A Canadian euthanasia trail-blazer has openly admitted that pain is not behind most requests for death.
The Supreme Court of Canada struck down the ban on doctor-assisted death last year and has given the federal government until June to come up with a new law.
Until then, a patient can present a pharmacist with a court order and a prescription for a lethal dose. However, as there is currently no requirement to verify that the physician has done a proper assessment, it is strongly advisable that pharmacists obtain legal advice.
Whatever happened to wellness and harm reduction?
To prevent death from overdose, we carefully restrict doses of opiates and benzos for drug addicts. Why, then, would we help the suicidal to take a lethal dose? The shift from harm reduction and suicide prevention to state-sponsored death is worrisome, to say the least.
How did we get from kill the pain to kill the patient?
The answer lies with Dr. Ellen Wiebe. Medical director of the Willow Women’s abortion clinic in Vancouver, she is the first doctor to publicly help an adult Canadian outside of Quebec to end her life.
In a recent Webinar sponsored by the British Columbia Pharmacy Association for Canadian pharmacists, Wiebe candidly admitted that euthanasia is not about the pain.
“Oh, you know,” she said, “We are pretty good at controlling pain at the end of life, and so I think that if for some reason one was not able to, you have to ask a patient if they want palliative sedation … It is unusual that we can’t get the pain under control …”
But palliative sedation is not the same as killing. One jacks up the pain medication to make the patient comfortable; the other uses a lethal dose to end it all.
Logically, better palliative care ought to make assisted suicide obsolete. Not so, said Wiebe.
About 90 per cent of the people who get an assisted death in other jurisdictions, she admitted, are not doing it for reasons that palliative-care physicians can help with. They are not doing it because of pain, they are not doing it because of vomiting, they are doing it because of loss of autonomy.
And that, said Wiebe, is the major reason that people choose to have an assisted death.
But wait a minute! How can we ensure that a patient’s life is not snuffed out too early? One of my elderly patients recently spent six months in palliative care but her condition improved and she was sent home. Another has been “palliative” for years. Another seemed to be at death’s door due to dehydration and over-medication but a brief hospital stay returned her to a vigorous, fulfilled and normal life.
Yet Wiebe does not seem to think that a mistaken prognosis is problematic. It’s all about autonomy, she insists. And that, I say, is why the legalization of doctor-hastened death is dangerous for vulnerable Canadians.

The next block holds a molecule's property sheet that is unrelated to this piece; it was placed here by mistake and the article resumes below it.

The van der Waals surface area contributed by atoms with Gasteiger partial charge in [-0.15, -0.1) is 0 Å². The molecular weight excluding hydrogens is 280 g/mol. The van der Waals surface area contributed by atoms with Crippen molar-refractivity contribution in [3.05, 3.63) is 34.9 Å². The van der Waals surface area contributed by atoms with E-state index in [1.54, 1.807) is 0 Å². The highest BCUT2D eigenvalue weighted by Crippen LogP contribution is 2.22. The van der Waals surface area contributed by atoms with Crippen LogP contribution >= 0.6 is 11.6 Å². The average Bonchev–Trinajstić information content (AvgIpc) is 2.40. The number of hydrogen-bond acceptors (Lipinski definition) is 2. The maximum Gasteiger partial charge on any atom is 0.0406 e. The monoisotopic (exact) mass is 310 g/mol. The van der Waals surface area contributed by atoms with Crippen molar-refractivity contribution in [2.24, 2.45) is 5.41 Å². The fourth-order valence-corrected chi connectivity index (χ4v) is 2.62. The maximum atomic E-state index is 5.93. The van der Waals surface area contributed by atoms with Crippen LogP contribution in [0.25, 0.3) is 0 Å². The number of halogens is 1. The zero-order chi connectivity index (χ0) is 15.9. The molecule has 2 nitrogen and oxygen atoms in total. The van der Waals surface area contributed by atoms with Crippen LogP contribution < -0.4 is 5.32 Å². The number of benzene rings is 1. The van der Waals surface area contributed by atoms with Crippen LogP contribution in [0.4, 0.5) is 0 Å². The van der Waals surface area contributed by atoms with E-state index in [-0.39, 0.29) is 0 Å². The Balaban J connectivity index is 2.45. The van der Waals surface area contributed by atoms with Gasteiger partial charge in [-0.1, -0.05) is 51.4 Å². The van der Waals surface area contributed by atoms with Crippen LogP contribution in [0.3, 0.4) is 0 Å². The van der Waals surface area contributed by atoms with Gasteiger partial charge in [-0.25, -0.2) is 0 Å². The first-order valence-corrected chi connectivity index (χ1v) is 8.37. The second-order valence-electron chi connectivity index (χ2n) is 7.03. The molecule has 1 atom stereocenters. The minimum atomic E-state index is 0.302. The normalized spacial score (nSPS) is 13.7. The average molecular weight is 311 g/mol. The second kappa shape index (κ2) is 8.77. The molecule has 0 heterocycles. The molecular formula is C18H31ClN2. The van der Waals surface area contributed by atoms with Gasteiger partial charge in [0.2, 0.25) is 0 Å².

“Can anybody give you autonomy”, chimed Wiebe, “when you’ve lost your ability to use your limbs, when you’ve lost your ability to speak, when you can’t feed yourself anymore? No, no one can give you autonomy. They can maybe help you cope with your loss of autonomy, that’s something palliative care physicians do a good job of, but they can’t give you autonomy.”
But is it not possible that pure autonomy is an illusion? From the elderly patient who walks into my pharmacy, to the young man with multiple sclerosis who drives in on his scooter, to sick children held in their mothers’ arms, we all have limitations. And if the sick have lost some autonomy, rarely are the healthy self-sufficient.
My life would fall to pieces without electric power, meaning no computer or iPhone. What would I do without my car? My life would certainly be drab without my family and friends. My work life would be a mess without my colleagues.
A court order does not oblige any health care professional, pharmacists included, to participate in assisted suicide. It merely frees them from criminal prosecution. It will not, however, free them from grappling with their conscience and from the after-effects of having hastened someone’s death.
And so, Dr. Wiebe, the moment a patient invests you with the power to take his life, free of prosecution, the moment the IV drugs are pumped into his veins, at that moment that man, that woman or that child loses all autonomy, he may gasp — he may have a change of heart — but it will be too late.
So how did we ever shift from kill the pain to kill the patient? The answer is an illusion.
Cristina Alarcon is a pharmacist in West Vancouver who holds a master’s degree in bioethics. This article was first published in The Province newspaper.